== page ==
The Advaita school adheres to the philosophical position of monism, or the belief in a single impersonal Ultimate Reality, which they refer to as Brahman.

Despite the appearance of difference and variety in the perceivable world, Advaita adherents believe that reality is "nondual" (advaita), meaning that all things are nothing but the formless Brahman.

This assumption of diversity, according to Advaitins, is a fundamental misunderstanding of the ultimate nature of things, as well as a manifestation of avidya.

Although avidya is often translated as "ignorance," it is better understood as a lack of genuine understanding that leads to karmic bonding, rein carnation (samsara), and suffering.

Because the real issue for Advaitins is a misunderstanding, realization (jnana) was the best spiritual path to achieve ultimate liberation (moksha).

The material universe and self have genuine and autonomous existence, according to Ramanuja's formulation, while their existence is ultimately anchored in God, whom he names as Vishnu.

The world emerges from God through an evolutionary process based on the Samkhya model, but because matter is unconscious, it is both similar to and dissimilar to God.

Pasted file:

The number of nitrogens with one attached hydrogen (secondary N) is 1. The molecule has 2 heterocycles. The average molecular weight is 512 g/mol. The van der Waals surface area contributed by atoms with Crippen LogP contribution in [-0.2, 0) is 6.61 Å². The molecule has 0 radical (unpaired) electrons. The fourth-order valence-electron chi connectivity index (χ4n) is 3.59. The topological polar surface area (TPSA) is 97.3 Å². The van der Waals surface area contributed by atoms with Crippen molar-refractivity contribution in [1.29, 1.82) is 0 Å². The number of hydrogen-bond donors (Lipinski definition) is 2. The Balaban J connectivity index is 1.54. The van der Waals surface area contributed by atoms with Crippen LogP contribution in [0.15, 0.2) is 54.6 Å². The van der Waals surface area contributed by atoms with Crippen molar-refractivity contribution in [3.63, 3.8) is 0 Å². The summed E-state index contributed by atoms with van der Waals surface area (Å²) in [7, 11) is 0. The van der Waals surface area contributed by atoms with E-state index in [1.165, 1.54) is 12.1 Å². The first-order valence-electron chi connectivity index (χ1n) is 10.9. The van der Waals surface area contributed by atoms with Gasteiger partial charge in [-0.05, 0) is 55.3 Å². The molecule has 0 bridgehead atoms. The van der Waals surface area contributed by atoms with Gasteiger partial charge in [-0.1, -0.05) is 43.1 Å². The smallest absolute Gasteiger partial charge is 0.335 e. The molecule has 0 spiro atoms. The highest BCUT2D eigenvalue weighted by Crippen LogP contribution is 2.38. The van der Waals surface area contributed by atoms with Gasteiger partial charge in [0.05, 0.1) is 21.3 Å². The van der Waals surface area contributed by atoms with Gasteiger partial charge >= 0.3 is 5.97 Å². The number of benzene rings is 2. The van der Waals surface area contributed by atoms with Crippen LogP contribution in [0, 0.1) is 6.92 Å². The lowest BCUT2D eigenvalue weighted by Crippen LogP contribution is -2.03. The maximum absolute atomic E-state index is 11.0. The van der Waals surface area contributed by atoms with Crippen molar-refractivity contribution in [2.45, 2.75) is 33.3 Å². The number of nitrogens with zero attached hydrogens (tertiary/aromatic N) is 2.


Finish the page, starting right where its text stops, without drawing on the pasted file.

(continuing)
Human beings are similar to God in that they have God as their source, but they differ from him in that they are subject to ignorance and suffering.

God, according to Ramanuja and his followers, is not the same as ourselves or the world, which are all thought to have real and independent existence.

In a way that the Advaita proponents will never concede, this notion of identity and difference makes the perceptible world real.

Ramanuja's stance differs from that of a later thinker, Madhva, whose Dvaita Vedanta emphasized the enormous chasm between God and all else.

Because of the disparity in capacities between the god and the devotee (bhakta), Ramanuja and his followers have emphasized bhakti as the most effective route of redemption.

Even after freedom, souls maintain enough separation from God to allow devotion; liberation is seen as a perpetual relationship with God rather than a loss of individuality.

For further detail, read John Braisted Carman's The Theology of Ramanuja, published in 1974, and Sarvepalli Radhakrishnan and Charles A. Moore's A Sourcebook in Indian Philosophy, published in 1957.

Kiran Atma

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Hinduism - Who Was Vedanta Deshika?


Vedanta Deshika(13th c.) was a writer and commentator in the Vishishthadvaita Vedanta philosophical school.

Vedanta Deshika was a follower of Ramanuja and interpreted Ramanuja as teaching that there were two sorts of liberation: 

  1. a lower one in which one was subject to no outside forces, 
  2. and a higher one in which one’s entire being was focused on the Lord, whom Ramanuja identified as the god Vishnu.

The human being is considered both identical to and different from the Lord, which means the perfect identity is never possible; God’s transcendence leads to the exaltation of devotion (bhakti) and the stress on submission to God’s grace.

~Kiran Atma